MINNEAPOLIS (The Borowitz Report)—The so-called polar vortex caused hundreds of injuries across the Midwest today, as people who said “so much for global warming” and similar comments were punched in the face.

Authorities in several states said that residents who had made ignorant comments erroneously citing the brutally cold temperatures as proof that climate change did not exist were reporting a sharp increase in injuries to the face and head regions.

In an emergency room in St. Paul, Harland Dorrinson, forty-one, was waiting to be treated for bruising to the facial area after he made a crack about how the below-freezing temperatures meant that climate-change activists were full of shit.

“I’d just finished saying it and boom, out of nowhere someone punched me in the face,” he said. “This polar vortex is really dangerous.”

The meteorology professor Davis Logsdon, of the University of Minnesota, issued a safety warning to residents of the states hammered by the historic low temperatures: “If you are living within the range of the polar vortex and you have something idiotic to say about climate change, do not leave your house.” 
 Photo's - wild weather from US to Europe

US braces for record deep freeze as polar vortex pushes temperatures down to -50C

January 3, 2014

Depraved dictatorship

Blind drunk with power, and blindly insane - Kim Jong-Un is a dispcable person, a depraved and sick man. 

I continue to be dumb-founded that this man (more a lunatic boy, and many decades ahead of him, unfortunately) is the leader of a country with a larger population than Australia. 

Try to imagine being one of the 24 million people held captive - for that's what they are - in North Korea. 

How Kim Jong-Un executed his uncle with starving dogs

Be warned: f-word is intellectual property of Starbucks

Who knew that Starbucks owned the F-word?!  Bit of a surprise, hey?

And who knew that Starbucks customers might not notice the difference between a glass of cold frothy beer and a hot frothy coffee? 

Exit 6 brewery serves up $6 cheque to Starbucks for using the f-word

What's not to be skeptical about?

Here's some news to put a great big smile on your face: apparently, Arctic sea ice volume is up by 50 per cent. Have you cracked open the champagne yet? Did you ring all your mates? Me neither. In fact, to be honest, I couldn't care less whether it's up 50 per cent or down 50 per cent. It's just weather doing what weather does - changing all the time. 
But you wouldn't guess this from the way it is reported in the media. Sceptical websites are presenting it as a vindication of their longstanding claim that all the fuss about catastrophic, man-made global warming has been greatly overdone. Warmist news outlets ("a rare piece of good news", declared the BBC) are greeting it as a sign of hope that maybe there is time left for us to save the planet from the Greatest Threat It Has Ever Known.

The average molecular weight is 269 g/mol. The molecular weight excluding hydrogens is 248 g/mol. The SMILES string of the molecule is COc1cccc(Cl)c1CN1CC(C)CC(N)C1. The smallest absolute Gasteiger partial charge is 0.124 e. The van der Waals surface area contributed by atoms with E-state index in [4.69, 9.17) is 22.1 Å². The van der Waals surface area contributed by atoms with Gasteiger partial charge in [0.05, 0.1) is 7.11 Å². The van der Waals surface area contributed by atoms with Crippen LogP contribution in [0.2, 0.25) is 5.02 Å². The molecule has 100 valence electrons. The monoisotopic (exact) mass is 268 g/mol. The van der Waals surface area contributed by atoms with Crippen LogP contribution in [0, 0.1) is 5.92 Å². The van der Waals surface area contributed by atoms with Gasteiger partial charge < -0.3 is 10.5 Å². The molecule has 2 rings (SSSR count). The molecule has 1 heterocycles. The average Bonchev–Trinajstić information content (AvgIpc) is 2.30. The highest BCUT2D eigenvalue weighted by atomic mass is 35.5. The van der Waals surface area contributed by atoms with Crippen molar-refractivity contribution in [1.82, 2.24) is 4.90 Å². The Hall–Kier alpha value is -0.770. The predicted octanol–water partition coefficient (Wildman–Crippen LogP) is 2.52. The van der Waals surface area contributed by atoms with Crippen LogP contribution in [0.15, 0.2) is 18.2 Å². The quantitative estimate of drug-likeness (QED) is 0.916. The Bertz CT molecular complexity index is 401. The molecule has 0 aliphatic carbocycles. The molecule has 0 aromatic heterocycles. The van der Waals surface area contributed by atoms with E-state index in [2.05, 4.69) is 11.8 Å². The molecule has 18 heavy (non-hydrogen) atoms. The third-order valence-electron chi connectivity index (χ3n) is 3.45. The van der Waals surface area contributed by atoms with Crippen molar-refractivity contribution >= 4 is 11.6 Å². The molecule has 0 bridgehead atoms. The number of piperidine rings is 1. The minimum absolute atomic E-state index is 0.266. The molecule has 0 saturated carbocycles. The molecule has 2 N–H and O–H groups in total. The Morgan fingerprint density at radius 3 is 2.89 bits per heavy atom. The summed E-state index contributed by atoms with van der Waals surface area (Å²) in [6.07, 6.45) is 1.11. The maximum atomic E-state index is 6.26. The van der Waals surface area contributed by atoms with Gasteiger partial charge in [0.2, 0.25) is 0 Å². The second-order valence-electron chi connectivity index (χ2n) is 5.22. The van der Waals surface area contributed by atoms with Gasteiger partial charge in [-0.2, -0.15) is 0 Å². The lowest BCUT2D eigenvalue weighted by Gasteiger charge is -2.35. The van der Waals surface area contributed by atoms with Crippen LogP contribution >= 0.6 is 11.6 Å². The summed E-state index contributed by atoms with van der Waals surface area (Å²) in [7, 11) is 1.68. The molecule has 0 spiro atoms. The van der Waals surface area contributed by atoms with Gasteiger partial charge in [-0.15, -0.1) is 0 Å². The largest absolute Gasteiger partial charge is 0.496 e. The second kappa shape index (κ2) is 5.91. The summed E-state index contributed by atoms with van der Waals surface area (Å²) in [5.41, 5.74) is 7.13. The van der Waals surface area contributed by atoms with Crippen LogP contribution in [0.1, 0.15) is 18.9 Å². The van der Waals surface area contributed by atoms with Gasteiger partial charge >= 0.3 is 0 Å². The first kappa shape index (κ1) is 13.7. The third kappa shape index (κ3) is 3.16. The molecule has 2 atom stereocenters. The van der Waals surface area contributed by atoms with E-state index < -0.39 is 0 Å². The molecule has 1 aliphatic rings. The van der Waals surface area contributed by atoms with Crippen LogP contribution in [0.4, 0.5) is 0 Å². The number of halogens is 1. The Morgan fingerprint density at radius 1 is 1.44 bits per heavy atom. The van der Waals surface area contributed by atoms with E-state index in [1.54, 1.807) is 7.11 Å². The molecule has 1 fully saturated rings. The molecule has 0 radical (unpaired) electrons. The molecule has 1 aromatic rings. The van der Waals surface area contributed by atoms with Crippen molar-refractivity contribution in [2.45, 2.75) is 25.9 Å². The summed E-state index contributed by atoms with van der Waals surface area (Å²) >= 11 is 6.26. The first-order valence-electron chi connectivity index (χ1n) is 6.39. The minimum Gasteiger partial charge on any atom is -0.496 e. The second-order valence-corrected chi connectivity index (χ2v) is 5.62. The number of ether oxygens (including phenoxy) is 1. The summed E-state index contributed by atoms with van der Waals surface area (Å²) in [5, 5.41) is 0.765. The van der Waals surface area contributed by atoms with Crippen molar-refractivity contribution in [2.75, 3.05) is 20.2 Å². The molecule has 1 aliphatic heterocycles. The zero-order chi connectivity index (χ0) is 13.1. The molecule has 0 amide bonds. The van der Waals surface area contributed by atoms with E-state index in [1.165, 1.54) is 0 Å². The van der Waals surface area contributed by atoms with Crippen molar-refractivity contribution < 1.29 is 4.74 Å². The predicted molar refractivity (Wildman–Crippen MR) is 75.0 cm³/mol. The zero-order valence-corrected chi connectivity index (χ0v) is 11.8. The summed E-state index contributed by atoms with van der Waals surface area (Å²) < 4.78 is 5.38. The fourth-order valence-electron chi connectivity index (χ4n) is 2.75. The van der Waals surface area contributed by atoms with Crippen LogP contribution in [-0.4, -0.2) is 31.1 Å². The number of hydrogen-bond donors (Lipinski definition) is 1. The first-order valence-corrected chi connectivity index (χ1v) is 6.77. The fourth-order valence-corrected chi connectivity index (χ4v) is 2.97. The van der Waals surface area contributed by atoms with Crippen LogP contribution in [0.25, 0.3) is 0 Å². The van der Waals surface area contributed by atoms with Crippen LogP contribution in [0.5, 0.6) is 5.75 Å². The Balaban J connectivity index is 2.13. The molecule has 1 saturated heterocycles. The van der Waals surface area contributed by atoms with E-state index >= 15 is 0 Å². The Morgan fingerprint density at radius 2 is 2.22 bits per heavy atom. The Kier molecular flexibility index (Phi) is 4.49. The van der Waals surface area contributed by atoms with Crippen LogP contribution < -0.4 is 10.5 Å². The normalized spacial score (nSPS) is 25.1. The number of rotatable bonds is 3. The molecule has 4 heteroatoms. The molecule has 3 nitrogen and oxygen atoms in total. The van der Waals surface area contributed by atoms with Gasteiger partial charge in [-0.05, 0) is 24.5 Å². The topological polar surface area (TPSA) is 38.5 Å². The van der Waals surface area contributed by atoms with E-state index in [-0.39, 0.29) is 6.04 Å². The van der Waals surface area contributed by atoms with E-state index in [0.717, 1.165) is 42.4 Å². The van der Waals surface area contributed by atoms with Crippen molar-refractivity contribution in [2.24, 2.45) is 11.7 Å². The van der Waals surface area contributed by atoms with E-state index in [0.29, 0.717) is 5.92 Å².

Growing evidence of great climate change scams

End corporate welfare

There are a lot of really smart and wealthy people in Australia desperate to not learn and desperate to reduce the incomes of other Australians.

Why?  To increase competition, of course.  We must compete at the lowest levels, on the assumption that we have an uneducated and unskilled workforce - and if they're not now, they will be in the future; damn it, we can make it happen!

Someone awfully important in local public life recently noted, with much negative judgement, that Australia's minimum wage is double the minimum wage in America.  No acknowledgement from this man that he was comparing apples and camels, and no critique from those reporting his sage observation.

A few weeks back, a minor debate was started by one newspaper, quoting a few hospitality workers, who believe that Australia should step up and start tipping rather more ... more in the American way of things (you know, where the minimum wage is less than $8 an hour, and gratuities literally mean the difference between eating and paying the rent, or not).  No compelling reason was offered, other than 'because' ... because large percentage-based tipping is the norm in other countries.  These hospitality workers didn't bemoan low incomes, didn't claim they couldn't afford to live:  they just wanted more tips, for no particular reason.

Perhaps we'll all be more amenable to lowering wages in this country when state and federal governments stop the flow of corporate welfare, which runs to the tune of tens of billions of dollars a year - enough to instantly wipe out the federal deficit, and then some, which would instantly put the budget back into surplus.  The continued privatisation of profits and socialisation of business losses is a sad and tired joke, isn't it. 

Imagine if negative gearing were added to the cut & burn list - whammo! - a surplus so big that some really useful and economically stimulating cross-generaltional infrastructure projects could instantly go ahead. 

But no, we limp along, firmly fixed in the twentieth century, our pollies and business leaders clinging to dated economic models that should be discarded for evidence based decision making, and best bang for the buck for the maximum number of people.  Won't see that happening any time soon. 

Not long ago, McDonald's offered advice to their staff in America about how to manage on their minimum wage:  get a second job, basically, was the take out, and use food stamps.  

End corporate welfare for McDonald's; better yet raise the minimum wage

McDonald's shuts down employee website that warned about dangers of fast food

Duck Friday

January 1, 2014